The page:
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Discussion in 'Land of the Rising Sun: ADV Bikes from Japan' started by twinrider, May 6, 2016.
Finishing up Section 8 of the AZ BDR
Honda have taken a bold step and are rolling out Honda Quest.
"A thrilling 2500 km adventure biking expedition that will take 20 brave finalists through the Namibian Wilderness, each geared with a Honda CRF1000 L Africa Twin. This 12 day adventure will include a variety of challenges to test perseverance as man and machine team up to take on Africa..... The winning team gets to ride home the bike they competed on!"
Rumour has it that they will run something similar around the world and then a multi-national one that will be run someplace special.
Anyway, last month, I was one of the lucky fish to make the finals of the inaugural event. I podiumed but didn't take top spot sadly... but what a journey.
22 bikes completed the 11 day 2500km route in the very wild and remote Northern regions of Namibia. We had to turn around in one riverbed because of elephants and there was much lion about.
Not one single mechanical issue. Tons of punctures but we were running bog standard tubes and not ultra heavies that work better in that environment. Hottest temperature one day 50C degrees or 122F. On average we were drinking 8-10 litres a day.
The bikes were dropped and crashed often, we only lost one brake lever and a hand guard. They came with bash plates and crash bars and TKC's.
Watch all the days on short video clips. Day 10 has an epic crash. Charl, the chap who binned it, eventually went on to win with his partner Hennie. The lucky buggers!
Here's the official website where you can go watch all the videos and see some of the stunning footage.
All 20 of us made it, but it was touch and go for some.
Each team of two had a DCT and a Manual that we were required to swap each day. My partner Phillip was less experienced than I but nonetheless an above average rider.
Some of our observations about the bikes in this extreme environment;
2nd gear in slow technical is a beast. It just tractors along. The torque at low revs makes it very ride-able in the slow stuff. When needed though, it doesn't mind being revved. The engine is very smooth.
Tar riding it's smooth and comfortable (we only did about 100km on tar)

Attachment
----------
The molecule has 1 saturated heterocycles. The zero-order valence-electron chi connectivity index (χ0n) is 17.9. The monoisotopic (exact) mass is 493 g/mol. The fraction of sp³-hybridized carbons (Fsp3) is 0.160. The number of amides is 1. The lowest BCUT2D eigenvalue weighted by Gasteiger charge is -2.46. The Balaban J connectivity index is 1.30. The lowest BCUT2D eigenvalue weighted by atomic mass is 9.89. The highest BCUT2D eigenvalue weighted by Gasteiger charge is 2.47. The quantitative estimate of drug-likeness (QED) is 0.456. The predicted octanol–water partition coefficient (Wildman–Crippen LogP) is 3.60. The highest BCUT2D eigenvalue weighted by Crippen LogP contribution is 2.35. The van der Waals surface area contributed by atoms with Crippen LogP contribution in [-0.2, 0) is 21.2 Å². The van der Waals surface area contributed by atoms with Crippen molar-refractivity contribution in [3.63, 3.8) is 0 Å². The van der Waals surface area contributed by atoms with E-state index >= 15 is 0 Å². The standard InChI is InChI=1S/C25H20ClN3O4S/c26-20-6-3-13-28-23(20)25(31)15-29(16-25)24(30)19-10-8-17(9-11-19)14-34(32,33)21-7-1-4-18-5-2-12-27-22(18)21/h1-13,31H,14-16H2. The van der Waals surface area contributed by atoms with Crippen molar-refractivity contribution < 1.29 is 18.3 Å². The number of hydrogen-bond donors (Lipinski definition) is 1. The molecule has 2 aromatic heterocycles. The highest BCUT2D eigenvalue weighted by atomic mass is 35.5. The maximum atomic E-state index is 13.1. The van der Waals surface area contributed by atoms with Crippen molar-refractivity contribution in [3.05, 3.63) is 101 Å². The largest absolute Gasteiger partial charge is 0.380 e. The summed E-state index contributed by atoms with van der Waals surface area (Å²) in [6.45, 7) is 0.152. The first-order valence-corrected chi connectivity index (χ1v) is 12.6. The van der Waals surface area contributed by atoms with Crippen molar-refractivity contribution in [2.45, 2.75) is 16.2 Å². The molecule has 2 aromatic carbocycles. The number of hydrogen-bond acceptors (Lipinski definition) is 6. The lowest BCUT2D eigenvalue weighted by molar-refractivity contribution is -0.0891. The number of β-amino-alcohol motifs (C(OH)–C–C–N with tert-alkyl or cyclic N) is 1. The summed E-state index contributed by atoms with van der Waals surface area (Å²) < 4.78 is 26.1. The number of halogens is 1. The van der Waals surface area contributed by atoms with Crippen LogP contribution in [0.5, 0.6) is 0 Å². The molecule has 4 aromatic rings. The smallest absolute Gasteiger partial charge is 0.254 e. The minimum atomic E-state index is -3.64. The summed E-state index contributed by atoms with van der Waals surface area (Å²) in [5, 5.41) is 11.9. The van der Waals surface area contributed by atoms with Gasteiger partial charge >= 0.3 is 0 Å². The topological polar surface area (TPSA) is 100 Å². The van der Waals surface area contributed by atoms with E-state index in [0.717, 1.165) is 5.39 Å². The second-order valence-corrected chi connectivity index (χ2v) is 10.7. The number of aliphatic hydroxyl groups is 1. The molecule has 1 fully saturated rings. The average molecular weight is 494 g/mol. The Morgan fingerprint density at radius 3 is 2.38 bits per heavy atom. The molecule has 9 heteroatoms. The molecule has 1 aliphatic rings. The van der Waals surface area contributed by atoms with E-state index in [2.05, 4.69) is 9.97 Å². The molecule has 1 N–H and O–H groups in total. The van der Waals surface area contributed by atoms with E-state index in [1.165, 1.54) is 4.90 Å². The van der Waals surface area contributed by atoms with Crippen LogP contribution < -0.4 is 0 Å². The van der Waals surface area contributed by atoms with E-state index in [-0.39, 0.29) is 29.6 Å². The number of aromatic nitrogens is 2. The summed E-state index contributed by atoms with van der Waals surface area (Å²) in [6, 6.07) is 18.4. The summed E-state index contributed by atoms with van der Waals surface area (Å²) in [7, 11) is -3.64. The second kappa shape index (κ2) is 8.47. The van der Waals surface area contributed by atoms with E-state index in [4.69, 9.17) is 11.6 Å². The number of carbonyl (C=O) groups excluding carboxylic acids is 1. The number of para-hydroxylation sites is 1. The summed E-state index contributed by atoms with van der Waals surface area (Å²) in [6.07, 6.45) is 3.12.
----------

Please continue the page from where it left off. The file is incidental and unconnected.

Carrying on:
It is geared a little high in first
The suspension needs a little firming but was not bad out the box.
Exceptional wind deflection, mirrors and lights.
Great seating, small pegs though.
DCT - In seriously deep sand, the inability to select 2nd gear to start with is a drawback. It takes huge revs in first to get going and then the bike in any mode won't go into 2nd without having to slack off a bit. Apparently, this is a software issue and will be rectified.
I found in extreme technical rocky bits that I preferred the clutch version. The DCT is extremely clever but that last bit of feeling that a clutch offers isn't there. Conversely, my partner, who was less comfortable in extreme stuff, categorically stated that he wouldn't have been able to finish the technical bits if he wasn't on the DCT. On one of the extreme days he started on the manual but after a few climbs where he was struggling, we swapped and he then enjoyed the rest of the day.
However, on 2 of the days where there was serious sand - one of 70km of deep riverbeds and the other 40km of soft dunes, he was found the manual easier only because he could get onto the plane quicker because he had the option of being able to start in 2nd. I liked both in the sand but it did take a bit of skill to get the DCT going. Once going though, they both were rockets.
An irritation was on severe bumpy washboard or rocky bits, the good looking plastic black bits on the exhaust rattled. It sounded like there was a chain issue and it took me a while to work it out.
The bikes, even in the extreme heat and working hard never overheated.
These are Himba people. They are a very ancient semi nomadic culture that lives in an incredibly inhospitable land. How they do it is simply astounding. These ladies' different headdress denotes status and marriage status. They are regal and proud and though the clan is led by a Headman, unlike almost every other culture on earth woman are seen as equals. Even more, the inheritance follows the female line rather than the male one.
because the bikes were brand new - mine had 55km on it when I started - we had been taught by a Honda Master Technician whilst on the semi-finals how to service them. So, as not to lose the warranty, we had a rest day where we changed oil and filters. All the bikes had filters that had clearly been tightened by a gorilla. We broke the filter removal tool within 5 bikes and had for make a plan for the rest.
The usual trick of driving a screwdriver through it to get it out wasn't tried as we couldn't risk breaking something else or still not being able to get it off and then not having a bike at all. We were in a very remote area 4 days drive from the nearest workshop.
All were overwhelmingly positive about the DCT, many were surprised that it faired so well.
This chap on the left Johannes Haasbroek is an Elephant conservationist and quite the character.